I’m back in one piece from San Diego! Spent the weekend there going to a wedding and hanging out with relatives and reading some books.
While I was gone, I see that several of you kept talking about issues in character creation, and we still have a backlog of questions to deal with.
If a person is dead, can you write about them in a fictional manner? I have a character in a WIP that I knew as a child but he is now dead – he is a minor character.
In another WIP that is mostly in my head right now, the historical characters are well known, related to my family through marriage, and my mother keeps telling me they were not well liked (although I don’t intend to portray them as unlikeable because I personally think they were heros with flaws). Do I need to ask their family permission to write about them? They lived 150 years ago.
Randy sez: Remember my standard caveat that I’m not a lawyer, so nothing I say should be construed as legal advice, yada, yada. My understanding is that you can’t libel a dead person, since the libel laws only apply to living people. However, if you put a dead person into your novel and it reflects badly on a family that still has live people in it, they might still go after you for invasion of privacy.
It’s also my understanding that public figures don’t have the same rights to privacy as ordinary people. For example, it’s probably a lot safer to put Winston Churchill or Ronald Reagan or Bill Clinton in your novel than it is to put your next door neighbor or your mother or your cat.
Actually, amend that last statement. Your cat has no rights to privacy and can’t sue you for libel. So put the malicious little feline in and don’t worry. I put my cat Zephyr in my last novel, and he still likes me, as long as I feed him every 12 minutes.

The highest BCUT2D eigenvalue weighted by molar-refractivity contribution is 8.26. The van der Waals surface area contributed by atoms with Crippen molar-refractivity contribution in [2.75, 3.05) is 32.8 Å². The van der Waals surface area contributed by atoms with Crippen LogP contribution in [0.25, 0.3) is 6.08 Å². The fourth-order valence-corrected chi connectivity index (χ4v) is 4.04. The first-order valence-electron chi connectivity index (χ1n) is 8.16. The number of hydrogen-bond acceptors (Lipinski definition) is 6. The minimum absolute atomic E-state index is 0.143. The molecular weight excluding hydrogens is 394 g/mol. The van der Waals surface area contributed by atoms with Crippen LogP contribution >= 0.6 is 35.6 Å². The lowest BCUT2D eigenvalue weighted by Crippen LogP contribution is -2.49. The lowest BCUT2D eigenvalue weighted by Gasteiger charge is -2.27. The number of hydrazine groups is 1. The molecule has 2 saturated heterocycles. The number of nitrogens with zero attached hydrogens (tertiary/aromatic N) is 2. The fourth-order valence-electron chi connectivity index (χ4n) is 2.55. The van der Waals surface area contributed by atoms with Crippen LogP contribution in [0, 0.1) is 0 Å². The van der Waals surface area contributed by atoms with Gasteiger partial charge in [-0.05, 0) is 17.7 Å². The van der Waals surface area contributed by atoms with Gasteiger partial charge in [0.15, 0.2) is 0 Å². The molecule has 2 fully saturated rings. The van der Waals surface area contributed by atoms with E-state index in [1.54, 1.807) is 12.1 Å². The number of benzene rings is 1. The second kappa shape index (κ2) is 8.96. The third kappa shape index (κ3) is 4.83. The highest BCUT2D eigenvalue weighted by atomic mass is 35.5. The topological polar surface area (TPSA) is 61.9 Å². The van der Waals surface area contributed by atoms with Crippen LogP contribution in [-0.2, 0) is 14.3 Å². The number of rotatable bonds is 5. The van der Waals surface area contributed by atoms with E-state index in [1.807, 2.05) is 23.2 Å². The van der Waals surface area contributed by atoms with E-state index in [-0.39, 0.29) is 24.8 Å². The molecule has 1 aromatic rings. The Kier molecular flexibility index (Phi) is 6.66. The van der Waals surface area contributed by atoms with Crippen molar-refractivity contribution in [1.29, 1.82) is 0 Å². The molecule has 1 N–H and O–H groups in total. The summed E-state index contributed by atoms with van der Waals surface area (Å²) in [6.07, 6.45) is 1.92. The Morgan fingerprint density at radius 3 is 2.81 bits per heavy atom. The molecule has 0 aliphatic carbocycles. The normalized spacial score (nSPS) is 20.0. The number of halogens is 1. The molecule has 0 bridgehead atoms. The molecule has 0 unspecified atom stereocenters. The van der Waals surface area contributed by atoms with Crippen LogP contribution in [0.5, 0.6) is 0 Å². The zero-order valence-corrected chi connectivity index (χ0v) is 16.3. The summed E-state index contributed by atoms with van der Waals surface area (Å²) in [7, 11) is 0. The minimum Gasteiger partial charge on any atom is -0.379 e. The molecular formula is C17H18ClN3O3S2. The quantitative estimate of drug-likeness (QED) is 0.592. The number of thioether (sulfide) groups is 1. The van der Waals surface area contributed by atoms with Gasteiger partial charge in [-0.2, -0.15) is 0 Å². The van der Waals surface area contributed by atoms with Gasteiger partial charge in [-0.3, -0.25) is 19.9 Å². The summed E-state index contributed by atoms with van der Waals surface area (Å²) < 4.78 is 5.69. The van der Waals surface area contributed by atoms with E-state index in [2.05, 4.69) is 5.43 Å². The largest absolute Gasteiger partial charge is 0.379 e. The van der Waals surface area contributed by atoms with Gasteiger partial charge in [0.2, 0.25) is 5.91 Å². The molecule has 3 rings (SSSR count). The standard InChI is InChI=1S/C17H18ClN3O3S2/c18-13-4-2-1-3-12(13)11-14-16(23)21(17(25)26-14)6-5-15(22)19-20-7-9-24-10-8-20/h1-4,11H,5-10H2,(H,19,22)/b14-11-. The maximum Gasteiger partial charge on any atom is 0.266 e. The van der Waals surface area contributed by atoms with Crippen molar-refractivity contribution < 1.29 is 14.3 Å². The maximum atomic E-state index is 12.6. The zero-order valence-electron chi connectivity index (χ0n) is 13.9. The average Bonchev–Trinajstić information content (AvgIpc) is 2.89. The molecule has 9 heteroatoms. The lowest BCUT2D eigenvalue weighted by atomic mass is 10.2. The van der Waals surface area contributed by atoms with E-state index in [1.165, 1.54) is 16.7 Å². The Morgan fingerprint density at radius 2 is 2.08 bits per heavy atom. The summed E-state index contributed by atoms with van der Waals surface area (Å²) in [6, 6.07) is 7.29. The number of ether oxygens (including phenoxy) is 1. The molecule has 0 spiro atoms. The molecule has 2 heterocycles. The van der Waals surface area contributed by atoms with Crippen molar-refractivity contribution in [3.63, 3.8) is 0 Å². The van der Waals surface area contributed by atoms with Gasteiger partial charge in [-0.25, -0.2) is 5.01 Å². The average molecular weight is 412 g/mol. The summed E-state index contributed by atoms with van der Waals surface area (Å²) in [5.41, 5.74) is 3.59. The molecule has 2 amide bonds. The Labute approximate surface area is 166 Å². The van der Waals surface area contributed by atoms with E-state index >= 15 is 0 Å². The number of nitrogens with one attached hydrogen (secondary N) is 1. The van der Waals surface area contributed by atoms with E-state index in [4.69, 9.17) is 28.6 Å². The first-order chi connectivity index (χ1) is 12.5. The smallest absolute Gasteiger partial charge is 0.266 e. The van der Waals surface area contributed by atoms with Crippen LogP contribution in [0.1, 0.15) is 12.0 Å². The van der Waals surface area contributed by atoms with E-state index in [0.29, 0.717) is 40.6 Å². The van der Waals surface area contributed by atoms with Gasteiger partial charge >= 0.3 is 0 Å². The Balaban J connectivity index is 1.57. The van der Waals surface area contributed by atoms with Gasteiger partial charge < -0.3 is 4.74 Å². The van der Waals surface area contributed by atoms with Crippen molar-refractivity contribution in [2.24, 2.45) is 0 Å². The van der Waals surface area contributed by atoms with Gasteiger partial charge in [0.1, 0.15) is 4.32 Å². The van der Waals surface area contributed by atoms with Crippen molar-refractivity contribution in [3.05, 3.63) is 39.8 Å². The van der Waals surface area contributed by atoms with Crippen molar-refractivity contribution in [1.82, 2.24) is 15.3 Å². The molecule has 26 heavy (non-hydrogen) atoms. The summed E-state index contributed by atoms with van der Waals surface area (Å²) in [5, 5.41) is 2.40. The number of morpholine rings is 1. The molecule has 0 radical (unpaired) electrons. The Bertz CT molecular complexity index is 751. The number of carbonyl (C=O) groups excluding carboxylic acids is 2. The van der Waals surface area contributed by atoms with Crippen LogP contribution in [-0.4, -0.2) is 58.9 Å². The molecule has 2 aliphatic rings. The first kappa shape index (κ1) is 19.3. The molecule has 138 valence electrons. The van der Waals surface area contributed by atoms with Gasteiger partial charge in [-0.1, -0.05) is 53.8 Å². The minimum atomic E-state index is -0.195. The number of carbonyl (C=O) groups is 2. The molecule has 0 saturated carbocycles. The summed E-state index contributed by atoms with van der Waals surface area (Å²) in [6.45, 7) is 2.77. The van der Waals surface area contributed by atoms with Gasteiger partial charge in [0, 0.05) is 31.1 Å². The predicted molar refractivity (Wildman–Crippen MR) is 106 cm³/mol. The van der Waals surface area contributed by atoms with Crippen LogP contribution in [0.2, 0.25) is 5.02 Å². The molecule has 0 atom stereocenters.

I have a question that’s not exactly just character related. My WIP is an historical fiction and so I’ve been doing a lot of research on the places in that period, how people lived, what they wore, etc, and I’m wondering how to keep from getting burnt out on it all before I get to really writing the first draft. Being a freshman I sometimes wonder if I didn’t bite off more than I can chew with this story but it won’t leave my head.
For certain genres, such as fantasy, SF, and historical novels, your StoryWorld is essentially a character in your story, because it plays such an important role. In such genres, your StoryWorld has a backstory that you simply can’t expect your reader to know, so you have to supply it. Likewise, your StoryWorld has a personality composed of its politics, geography, religion, climate, and 1000 other things.
If you are writing historical novels, you are almost certainly a research puppy and will stop at nothing to learn every tiny detail. Do so. My rule of thumb is to learn 100 times as much as you need in order to write your novel. Then do your readers a favor and only tell them 1% of what you know. This leaves you room to write another 100 novels using the same research, so you get tremendous bang for your buck.
I used to do a bit of ventriloquism, and one my main methods of creating the character of my “partner” was to really “talk” with the puppet.
I would for example put the puppet on the passenger seat of my car while driving (don’t forget to buckle up!).
We could discuss all kinds of issues, for example how to deliver the punchline of a joke during our upcoming gig.
After the gig we might make fun of the annoying guy in the audience or just ordinary stuff like what we should have for dinner.
During those “conversations” the puppet often revealed new and sometimes unexpected characteristics.
Make sure that nobody sees you talking to a puppet, they might just think you’re a lunatic….
Randy sez: This is a new idea to me, and it sounds great. Just be sure to capture it on tape. This is a lot like the practice many writers follow in writing up journal entries or interviews of their characters.